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Thursday, October 1, 2020

The BuyingAdvice.com Transmission Glossary

There’s no need to fumble around the internet looking for wikipedia pages. Our transmission glossary has everything you need to know in it, if you’re looking for information about car transmission systems.

Automatic Transmission

Automatic transmission is a mechanical system that changes the vehicles gears without the driver’s help. The driver simply pushes the gas pedal and the car does the rest. Changing gears helps the car accelerate more effectively.

Manual Transmission

A vehicle with manual transmission must change gears with the help of the driver. The driver presses the clutch pedal and moves the gearshift, which is usually to the right of the driver’s seat, and then accelerates. For a tutorial, check here.

Semi-Automatic Transmission

Some cars have “paddle-shift transmissions.” Paddles or buttons are mounted near the steering wheel and are pressed or pulled to change gears. The operator only needs one foot, for the gas pedal.

Dual-Clutch Transmission

Sometimes called “twin-clutch” or “double-clutch,” a dual-clutch transmission functions like two automatic transmission systems. Usually, it is used in fully automatic mode. Driving a vehicle with a dual-clutch transmission is like driving one with a standard automatic transmission. The advantages of dual-clutch transmissions include faster shifting (for better performance) and improved fuel efficiency.

Limited-Slip Differential

Limited-Slip Differentials (LSDs) provide the advantage of more power distribution to wheels that have traction. The basic benefit is less power being wasted on wheels that do not have traction. However, the word “limited” refers to a limited benefit. At some point, as the driver compresses the gas pedal, a wheel that cannot get traction will begin to rotate faster.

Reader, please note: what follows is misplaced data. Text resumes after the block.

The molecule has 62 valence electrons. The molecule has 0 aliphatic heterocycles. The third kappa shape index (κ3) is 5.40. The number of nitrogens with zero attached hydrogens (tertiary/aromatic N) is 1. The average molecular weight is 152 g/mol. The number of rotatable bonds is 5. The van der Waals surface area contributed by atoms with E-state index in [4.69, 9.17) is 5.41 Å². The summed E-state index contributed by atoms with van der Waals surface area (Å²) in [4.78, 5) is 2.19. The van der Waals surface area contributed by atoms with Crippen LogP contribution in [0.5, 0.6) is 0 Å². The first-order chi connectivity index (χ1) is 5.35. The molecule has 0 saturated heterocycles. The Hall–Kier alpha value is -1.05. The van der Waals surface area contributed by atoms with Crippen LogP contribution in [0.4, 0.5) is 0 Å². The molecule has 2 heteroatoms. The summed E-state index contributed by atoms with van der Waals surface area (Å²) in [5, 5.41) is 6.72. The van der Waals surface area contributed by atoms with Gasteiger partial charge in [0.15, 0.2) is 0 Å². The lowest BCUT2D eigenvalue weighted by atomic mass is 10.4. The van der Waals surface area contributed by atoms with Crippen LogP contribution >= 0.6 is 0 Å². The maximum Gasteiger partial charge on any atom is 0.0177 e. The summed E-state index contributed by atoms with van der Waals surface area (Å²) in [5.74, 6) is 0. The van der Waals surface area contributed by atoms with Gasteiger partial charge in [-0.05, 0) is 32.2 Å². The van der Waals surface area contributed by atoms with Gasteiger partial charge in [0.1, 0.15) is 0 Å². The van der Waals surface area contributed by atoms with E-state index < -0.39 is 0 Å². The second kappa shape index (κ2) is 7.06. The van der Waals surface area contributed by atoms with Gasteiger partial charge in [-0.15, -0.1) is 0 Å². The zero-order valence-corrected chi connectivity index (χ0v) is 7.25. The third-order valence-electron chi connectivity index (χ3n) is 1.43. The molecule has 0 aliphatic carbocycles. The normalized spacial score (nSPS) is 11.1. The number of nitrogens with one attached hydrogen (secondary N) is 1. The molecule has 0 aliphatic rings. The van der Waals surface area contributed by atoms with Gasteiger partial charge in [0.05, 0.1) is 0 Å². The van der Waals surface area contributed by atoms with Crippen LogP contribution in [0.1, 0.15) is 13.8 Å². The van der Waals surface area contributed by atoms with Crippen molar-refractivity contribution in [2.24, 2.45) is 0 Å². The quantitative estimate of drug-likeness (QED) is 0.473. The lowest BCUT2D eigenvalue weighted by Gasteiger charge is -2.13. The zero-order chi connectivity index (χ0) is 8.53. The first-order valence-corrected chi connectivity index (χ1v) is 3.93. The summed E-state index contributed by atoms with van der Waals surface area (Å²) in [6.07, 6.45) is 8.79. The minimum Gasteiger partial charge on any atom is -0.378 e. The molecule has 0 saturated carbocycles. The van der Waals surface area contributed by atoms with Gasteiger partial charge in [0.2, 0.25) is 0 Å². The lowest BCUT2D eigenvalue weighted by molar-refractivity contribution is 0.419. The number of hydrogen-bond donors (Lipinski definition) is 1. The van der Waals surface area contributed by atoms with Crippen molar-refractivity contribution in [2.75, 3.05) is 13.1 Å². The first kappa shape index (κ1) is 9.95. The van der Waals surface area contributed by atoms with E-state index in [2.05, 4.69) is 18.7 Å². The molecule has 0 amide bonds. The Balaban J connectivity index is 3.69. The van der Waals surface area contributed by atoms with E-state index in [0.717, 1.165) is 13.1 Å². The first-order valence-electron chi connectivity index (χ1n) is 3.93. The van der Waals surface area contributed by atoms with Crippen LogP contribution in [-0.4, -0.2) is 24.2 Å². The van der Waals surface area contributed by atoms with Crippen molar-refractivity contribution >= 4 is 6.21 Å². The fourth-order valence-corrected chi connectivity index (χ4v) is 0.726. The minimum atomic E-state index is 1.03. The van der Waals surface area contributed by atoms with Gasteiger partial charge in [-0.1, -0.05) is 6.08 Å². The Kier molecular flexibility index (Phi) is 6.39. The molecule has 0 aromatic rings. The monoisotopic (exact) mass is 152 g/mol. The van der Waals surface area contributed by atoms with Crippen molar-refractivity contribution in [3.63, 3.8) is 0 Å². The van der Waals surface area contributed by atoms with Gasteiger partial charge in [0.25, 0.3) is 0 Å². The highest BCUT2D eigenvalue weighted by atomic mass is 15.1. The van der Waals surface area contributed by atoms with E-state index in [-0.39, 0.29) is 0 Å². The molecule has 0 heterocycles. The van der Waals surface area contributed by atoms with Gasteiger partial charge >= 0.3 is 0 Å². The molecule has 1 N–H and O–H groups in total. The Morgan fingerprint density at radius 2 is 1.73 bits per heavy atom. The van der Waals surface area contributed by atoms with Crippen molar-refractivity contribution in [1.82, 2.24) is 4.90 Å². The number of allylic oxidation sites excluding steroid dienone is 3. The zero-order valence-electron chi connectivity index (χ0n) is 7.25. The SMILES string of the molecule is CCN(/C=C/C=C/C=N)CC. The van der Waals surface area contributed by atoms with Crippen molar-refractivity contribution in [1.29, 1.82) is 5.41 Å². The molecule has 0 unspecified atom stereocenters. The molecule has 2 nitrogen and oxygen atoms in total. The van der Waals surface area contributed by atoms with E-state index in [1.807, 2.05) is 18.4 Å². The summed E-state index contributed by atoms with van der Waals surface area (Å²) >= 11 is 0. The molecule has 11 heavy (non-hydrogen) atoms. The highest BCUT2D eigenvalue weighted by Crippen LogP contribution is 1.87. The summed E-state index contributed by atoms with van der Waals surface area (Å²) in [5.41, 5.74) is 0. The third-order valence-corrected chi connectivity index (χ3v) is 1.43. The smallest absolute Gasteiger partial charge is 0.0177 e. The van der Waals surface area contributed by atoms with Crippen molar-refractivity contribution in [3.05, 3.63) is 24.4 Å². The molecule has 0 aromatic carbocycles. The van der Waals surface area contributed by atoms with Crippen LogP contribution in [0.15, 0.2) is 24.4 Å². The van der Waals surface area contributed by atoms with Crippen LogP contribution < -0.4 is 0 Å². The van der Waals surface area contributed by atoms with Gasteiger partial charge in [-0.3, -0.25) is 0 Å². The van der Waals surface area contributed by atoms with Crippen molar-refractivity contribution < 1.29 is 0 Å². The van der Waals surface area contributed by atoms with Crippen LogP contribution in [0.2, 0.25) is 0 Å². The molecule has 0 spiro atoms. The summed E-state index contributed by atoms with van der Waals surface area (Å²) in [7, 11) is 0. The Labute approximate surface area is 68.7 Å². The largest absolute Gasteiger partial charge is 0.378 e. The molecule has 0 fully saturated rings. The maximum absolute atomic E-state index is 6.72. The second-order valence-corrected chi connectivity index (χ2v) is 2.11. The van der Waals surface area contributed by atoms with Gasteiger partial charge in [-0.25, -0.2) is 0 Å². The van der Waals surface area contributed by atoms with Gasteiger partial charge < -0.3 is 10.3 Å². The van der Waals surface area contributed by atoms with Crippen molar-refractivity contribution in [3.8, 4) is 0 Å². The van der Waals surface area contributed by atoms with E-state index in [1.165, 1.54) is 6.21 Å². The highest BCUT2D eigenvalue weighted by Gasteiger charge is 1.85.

Locking Differential

A locking differential ensures wheels on an axle rotate at the same speed, regardless of the traction they have. This is generally used for off-road and snowy conditions. 4X4 vehicles have three differentials that ensure all wheels receive the same torque. Many off-road vehicles allow the differential lock to be engaged and disengaged, as it’s not useful on roads.

Standard Differential

In conditions where wheels have very different traction, a standard differential sends more power to the wheel with lower traction. This is a disadvantage in snowy or off-road conditions. However, on roads, all wheels should have roughly the same traction. In that case, a standard differential allows the wheels to rotate at different speeds, which naturally happens when vehicles turn. So, the standard differential prevents unnecessary tire wear and fuel consumption.

Drive By Wire

Vehicles with drive by wire capability need no throttle cable. It’s also called “fly by wire.” The technology uses electronic parts, sensors and actuators to control the vehicle’s acceleration. When humans control this aspect of the engine, there is often an over-usage the gas pedal. Electronic parts can ensure the quickest acceleration without wasting gas and causing unnecessary emissions. They also provide an output of data that is easy to tap into.

Now that you’ve reviewed our transmission glossary, you’ll be ready to make the right choice when you purchase your next vehicle. In addition to knowing about transmissions, do your part to find the best deal. Let us help.

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